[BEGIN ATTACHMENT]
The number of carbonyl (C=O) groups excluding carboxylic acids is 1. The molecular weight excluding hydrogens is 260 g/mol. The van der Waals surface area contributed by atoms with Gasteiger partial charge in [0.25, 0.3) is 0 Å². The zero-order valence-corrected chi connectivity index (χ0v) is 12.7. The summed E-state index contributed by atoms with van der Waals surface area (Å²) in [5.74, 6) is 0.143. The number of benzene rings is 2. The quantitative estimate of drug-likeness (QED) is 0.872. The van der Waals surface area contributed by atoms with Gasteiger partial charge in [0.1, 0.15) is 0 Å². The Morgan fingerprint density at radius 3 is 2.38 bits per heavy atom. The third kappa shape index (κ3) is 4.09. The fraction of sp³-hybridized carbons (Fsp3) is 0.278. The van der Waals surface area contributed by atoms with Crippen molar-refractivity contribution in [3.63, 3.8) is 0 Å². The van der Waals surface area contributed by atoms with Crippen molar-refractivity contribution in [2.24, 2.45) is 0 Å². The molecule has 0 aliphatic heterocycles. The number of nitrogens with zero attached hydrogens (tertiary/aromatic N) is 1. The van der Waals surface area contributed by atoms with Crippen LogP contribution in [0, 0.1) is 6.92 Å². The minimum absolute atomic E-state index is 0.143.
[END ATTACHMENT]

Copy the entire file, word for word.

The number of carbonyl (C=O) groups excluding carboxylic acids is 1. The molecular weight excluding hydrogens is 260 g/mol. The van der Waals surface area contributed by atoms with Gasteiger partial charge in [0.25, 0.3) is 0 Å². The zero-order valence-corrected chi connectivity index (χ0v) is 12.7. The summed E-state index contributed by atoms with van der Waals surface area (Å²) in [5.74, 6) is 0.143. The number of benzene rings is 2. The quantitative estimate of drug-likeness (QED) is 0.872. The van der Waals surface area contributed by atoms with Gasteiger partial charge in [0.1, 0.15) is 0 Å². The Morgan fingerprint density at radius 3 is 2.38 bits per heavy atom. The third kappa shape index (κ3) is 4.09. The fraction of sp³-hybridized carbons (Fsp3) is 0.278. The van der Waals surface area contributed by atoms with Crippen molar-refractivity contribution in [3.63, 3.8) is 0 Å². The van der Waals surface area contributed by atoms with Crippen molar-refractivity contribution in [2.24, 2.45) is 0 Å². The molecule has 0 aliphatic heterocycles. The number of nitrogens with zero attached hydrogens (tertiary/aromatic N) is 1. The van der Waals surface area contributed by atoms with Crippen LogP contribution in [0, 0.1) is 6.92 Å². The minimum absolute atomic E-state index is 0.143.